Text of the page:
Inspiration Watching birds make aerial maneuvers at unknown speed and distance inspired us to devise a simple method for tracking motion. We were guided by a knowledge of ball-tracking systems in sports, but hoped to develop a simple, inexpensive, and portable version.

What it does The tracker takes video feed from two cameras and uses some light computer vision and math to triangulate a position of an identified object. The software then returns data on the motion of the object, in the form of trajectory plots and velocity/acceleration data, either at the end of a recording period or in real time.

How I built it We used openCV for object identification for each camera, wrote some numerical calculations to use the two sets of position data (one from each camera) to find position over time, and calibrated the device for proper alignment and accuracy. The calibration involved both physical fine tuning of alignment and numerical fitting of test data to find unknown camera parameters, such as FOV.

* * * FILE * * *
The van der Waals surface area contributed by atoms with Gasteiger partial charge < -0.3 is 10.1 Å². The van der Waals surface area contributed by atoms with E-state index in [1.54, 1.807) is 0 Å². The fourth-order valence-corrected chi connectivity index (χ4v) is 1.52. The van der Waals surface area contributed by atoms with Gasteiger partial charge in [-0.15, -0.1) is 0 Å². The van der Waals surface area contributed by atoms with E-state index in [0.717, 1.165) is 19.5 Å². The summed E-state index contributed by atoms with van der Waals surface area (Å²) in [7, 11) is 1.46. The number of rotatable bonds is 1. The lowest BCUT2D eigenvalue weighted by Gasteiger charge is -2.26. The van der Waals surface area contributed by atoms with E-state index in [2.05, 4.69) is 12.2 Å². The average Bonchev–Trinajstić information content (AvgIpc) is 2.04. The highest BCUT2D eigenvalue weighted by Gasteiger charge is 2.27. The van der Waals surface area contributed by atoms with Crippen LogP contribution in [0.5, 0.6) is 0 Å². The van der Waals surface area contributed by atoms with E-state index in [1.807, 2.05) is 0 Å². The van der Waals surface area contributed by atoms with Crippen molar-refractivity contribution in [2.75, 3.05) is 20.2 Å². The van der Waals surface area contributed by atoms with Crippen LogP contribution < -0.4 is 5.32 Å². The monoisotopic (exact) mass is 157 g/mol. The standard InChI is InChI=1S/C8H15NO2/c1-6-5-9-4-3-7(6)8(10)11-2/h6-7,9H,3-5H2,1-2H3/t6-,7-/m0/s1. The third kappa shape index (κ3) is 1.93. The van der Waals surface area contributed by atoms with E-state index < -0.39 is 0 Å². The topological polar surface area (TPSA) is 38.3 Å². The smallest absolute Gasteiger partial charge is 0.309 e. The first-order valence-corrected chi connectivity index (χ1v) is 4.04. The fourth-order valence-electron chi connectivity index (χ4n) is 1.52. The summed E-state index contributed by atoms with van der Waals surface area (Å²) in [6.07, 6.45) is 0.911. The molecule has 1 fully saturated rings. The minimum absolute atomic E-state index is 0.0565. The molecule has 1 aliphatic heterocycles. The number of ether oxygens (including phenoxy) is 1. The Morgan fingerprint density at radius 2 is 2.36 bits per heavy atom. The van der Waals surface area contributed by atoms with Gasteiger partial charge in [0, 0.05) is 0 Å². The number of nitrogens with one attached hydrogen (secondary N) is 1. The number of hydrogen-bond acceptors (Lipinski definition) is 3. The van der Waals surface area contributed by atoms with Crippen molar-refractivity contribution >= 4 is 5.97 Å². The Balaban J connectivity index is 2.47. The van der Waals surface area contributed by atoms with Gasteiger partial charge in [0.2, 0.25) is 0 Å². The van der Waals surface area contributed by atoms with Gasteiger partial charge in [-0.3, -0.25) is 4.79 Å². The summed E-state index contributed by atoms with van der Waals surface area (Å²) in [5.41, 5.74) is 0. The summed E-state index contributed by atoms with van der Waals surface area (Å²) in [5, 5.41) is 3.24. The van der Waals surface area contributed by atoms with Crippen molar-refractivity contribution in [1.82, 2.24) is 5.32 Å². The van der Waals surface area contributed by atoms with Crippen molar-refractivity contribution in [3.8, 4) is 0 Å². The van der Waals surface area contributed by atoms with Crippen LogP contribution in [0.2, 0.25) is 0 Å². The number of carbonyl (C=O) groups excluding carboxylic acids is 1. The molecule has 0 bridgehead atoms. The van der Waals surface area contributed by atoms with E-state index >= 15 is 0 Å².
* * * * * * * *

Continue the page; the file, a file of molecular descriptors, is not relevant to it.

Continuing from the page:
Challenges I ran into Calibration is an arduous process.

Accomplishments that I'm proud of It works! We functioned as a team very well, with every member playing a key role in the final result.

What I learned We developed collaborative skills and learned about the strengths and pitfalls of color-mask tracking.

What's next for SPACE Cam Take it out for applications! Tracking sports plays, wildlife, experiments in applied math...and who knows what else.

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